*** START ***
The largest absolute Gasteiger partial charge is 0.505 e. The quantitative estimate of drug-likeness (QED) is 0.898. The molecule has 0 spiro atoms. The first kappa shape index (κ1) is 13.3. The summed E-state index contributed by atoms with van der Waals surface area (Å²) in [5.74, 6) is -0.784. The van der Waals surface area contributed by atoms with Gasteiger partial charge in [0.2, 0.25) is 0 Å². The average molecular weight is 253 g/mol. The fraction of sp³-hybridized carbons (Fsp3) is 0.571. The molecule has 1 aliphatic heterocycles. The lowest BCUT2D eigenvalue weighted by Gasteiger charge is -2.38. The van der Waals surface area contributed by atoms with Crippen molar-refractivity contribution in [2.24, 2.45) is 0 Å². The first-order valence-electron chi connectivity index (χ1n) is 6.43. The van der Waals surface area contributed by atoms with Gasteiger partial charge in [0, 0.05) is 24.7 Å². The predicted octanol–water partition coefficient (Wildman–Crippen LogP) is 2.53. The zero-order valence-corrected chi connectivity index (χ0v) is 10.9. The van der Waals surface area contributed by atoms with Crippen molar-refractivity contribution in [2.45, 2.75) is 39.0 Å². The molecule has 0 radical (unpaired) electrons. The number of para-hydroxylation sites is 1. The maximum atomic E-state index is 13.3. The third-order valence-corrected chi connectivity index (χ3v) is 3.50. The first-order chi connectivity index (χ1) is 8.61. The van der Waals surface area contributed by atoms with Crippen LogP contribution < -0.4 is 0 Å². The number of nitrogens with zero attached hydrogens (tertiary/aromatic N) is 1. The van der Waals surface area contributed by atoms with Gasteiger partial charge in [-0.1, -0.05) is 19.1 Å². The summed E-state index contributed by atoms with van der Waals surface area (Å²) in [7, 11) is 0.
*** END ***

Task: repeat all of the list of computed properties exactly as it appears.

The largest absolute Gasteiger partial charge is 0.505 e. The quantitative estimate of drug-likeness (QED) is 0.898. The molecule has 0 spiro atoms. The first kappa shape index (κ1) is 13.3. The summed E-state index contributed by atoms with van der Waals surface area (Å²) in [5.74, 6) is -0.784. The van der Waals surface area contributed by atoms with Gasteiger partial charge in [0.2, 0.25) is 0 Å². The average molecular weight is 253 g/mol. The fraction of sp³-hybridized carbons (Fsp3) is 0.571. The molecule has 1 aliphatic heterocycles. The lowest BCUT2D eigenvalue weighted by Gasteiger charge is -2.38. The van der Waals surface area contributed by atoms with Crippen molar-refractivity contribution in [2.24, 2.45) is 0 Å². The first-order valence-electron chi connectivity index (χ1n) is 6.43. The van der Waals surface area contributed by atoms with Gasteiger partial charge in [0, 0.05) is 24.7 Å². The predicted octanol–water partition coefficient (Wildman–Crippen LogP) is 2.53. The zero-order valence-corrected chi connectivity index (χ0v) is 10.9. The van der Waals surface area contributed by atoms with Crippen molar-refractivity contribution in [2.45, 2.75) is 39.0 Å². The molecule has 0 radical (unpaired) electrons. The number of para-hydroxylation sites is 1. The maximum atomic E-state index is 13.3. The third-order valence-corrected chi connectivity index (χ3v) is 3.50. The first-order chi connectivity index (χ1) is 8.61. The van der Waals surface area contributed by atoms with Crippen LogP contribution < -0.4 is 0 Å². The number of nitrogens with zero attached hydrogens (tertiary/aromatic N) is 1. The van der Waals surface area contributed by atoms with Gasteiger partial charge in [-0.1, -0.05) is 19.1 Å². The summed E-state index contributed by atoms with van der Waals surface area (Å²) in [7, 11) is 0.